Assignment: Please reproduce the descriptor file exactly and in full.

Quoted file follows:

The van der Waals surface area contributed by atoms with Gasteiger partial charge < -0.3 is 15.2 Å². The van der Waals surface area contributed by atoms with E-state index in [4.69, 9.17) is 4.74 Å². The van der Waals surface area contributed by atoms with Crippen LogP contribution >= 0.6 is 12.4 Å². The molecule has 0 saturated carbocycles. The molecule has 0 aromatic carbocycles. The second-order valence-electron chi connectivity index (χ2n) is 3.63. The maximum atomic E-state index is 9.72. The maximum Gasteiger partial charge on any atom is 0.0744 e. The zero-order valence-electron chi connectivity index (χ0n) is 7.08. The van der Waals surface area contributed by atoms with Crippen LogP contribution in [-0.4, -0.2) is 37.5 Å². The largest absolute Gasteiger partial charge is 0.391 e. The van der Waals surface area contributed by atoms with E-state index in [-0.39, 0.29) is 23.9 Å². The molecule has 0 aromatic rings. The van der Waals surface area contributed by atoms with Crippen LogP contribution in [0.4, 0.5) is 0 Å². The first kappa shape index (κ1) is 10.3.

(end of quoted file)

The van der Waals surface area contributed by atoms with Gasteiger partial charge < -0.3 is 15.2 Å². The van der Waals surface area contributed by atoms with E-state index in [4.69, 9.17) is 4.74 Å². The van der Waals surface area contributed by atoms with Crippen LogP contribution >= 0.6 is 12.4 Å². The molecule has 0 saturated carbocycles. The molecule has 0 aromatic carbocycles. The second-order valence-electron chi connectivity index (χ2n) is 3.63. The maximum atomic E-state index is 9.72. The maximum Gasteiger partial charge on any atom is 0.0744 e. The zero-order valence-electron chi connectivity index (χ0n) is 7.08. The van der Waals surface area contributed by atoms with Crippen LogP contribution in [-0.4, -0.2) is 37.5 Å². The largest absolute Gasteiger partial charge is 0.391 e. The van der Waals surface area contributed by atoms with E-state index in [-0.39, 0.29) is 23.9 Å². The molecule has 0 aromatic rings. The van der Waals surface area contributed by atoms with Crippen LogP contribution in [0.4, 0.5) is 0 Å². The first kappa shape index (κ1) is 10.3.